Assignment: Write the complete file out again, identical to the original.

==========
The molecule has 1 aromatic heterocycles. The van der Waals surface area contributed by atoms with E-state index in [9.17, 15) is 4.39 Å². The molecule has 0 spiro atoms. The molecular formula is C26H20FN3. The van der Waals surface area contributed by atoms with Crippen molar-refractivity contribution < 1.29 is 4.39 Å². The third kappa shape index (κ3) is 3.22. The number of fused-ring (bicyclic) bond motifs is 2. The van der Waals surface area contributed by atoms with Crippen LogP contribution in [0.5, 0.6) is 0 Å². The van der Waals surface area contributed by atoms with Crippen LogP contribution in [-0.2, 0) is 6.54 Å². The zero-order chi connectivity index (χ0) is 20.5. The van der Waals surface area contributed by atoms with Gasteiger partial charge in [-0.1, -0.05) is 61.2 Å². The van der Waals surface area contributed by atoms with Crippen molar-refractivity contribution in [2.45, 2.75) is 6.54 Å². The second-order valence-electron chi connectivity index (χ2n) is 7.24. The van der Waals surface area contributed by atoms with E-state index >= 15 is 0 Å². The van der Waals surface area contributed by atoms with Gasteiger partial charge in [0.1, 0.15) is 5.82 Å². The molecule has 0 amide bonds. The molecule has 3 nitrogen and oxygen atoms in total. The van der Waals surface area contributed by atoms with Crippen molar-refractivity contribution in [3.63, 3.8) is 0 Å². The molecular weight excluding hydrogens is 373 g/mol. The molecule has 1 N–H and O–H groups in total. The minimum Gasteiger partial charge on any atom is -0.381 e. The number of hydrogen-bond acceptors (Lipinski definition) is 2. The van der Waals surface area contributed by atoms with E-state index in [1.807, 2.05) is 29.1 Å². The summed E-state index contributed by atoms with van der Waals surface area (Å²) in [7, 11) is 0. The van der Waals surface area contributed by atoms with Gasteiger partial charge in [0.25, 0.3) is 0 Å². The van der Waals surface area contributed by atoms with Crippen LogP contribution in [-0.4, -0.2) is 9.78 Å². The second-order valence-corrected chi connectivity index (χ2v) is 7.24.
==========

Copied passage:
The molecule has 1 aromatic heterocycles. The van der Waals surface area contributed by atoms with E-state index in [9.17, 15) is 4.39 Å². The molecule has 0 spiro atoms. The molecular formula is C26H20FN3. The van der Waals surface area contributed by atoms with Crippen molar-refractivity contribution < 1.29 is 4.39 Å². The third kappa shape index (κ3) is 3.22. The number of fused-ring (bicyclic) bond motifs is 2. The van der Waals surface area contributed by atoms with Crippen LogP contribution in [0.5, 0.6) is 0 Å². The van der Waals surface area contributed by atoms with Crippen LogP contribution in [-0.2, 0) is 6.54 Å². The zero-order chi connectivity index (χ0) is 20.5. The van der Waals surface area contributed by atoms with Gasteiger partial charge in [-0.1, -0.05) is 61.2 Å². The van der Waals surface area contributed by atoms with Crippen molar-refractivity contribution in [2.45, 2.75) is 6.54 Å². The second-order valence-electron chi connectivity index (χ2n) is 7.24. The van der Waals surface area contributed by atoms with E-state index >= 15 is 0 Å². The van der Waals surface area contributed by atoms with Gasteiger partial charge in [0.1, 0.15) is 5.82 Å². The molecule has 0 amide bonds. The molecule has 3 nitrogen and oxygen atoms in total. The van der Waals surface area contributed by atoms with Crippen molar-refractivity contribution in [3.63, 3.8) is 0 Å². The molecular weight excluding hydrogens is 373 g/mol. The molecule has 1 N–H and O–H groups in total. The minimum Gasteiger partial charge on any atom is -0.381 e. The number of hydrogen-bond acceptors (Lipinski definition) is 2. The van der Waals surface area contributed by atoms with E-state index in [1.807, 2.05) is 29.1 Å². The summed E-state index contributed by atoms with van der Waals surface area (Å²) in [7, 11) is 0. The van der Waals surface area contributed by atoms with Gasteiger partial charge in [0.25, 0.3) is 0 Å². The van der Waals surface area contributed by atoms with Crippen LogP contribution in [-0.4, -0.2) is 9.78 Å². The second-order valence-corrected chi connectivity index (χ2v) is 7.24.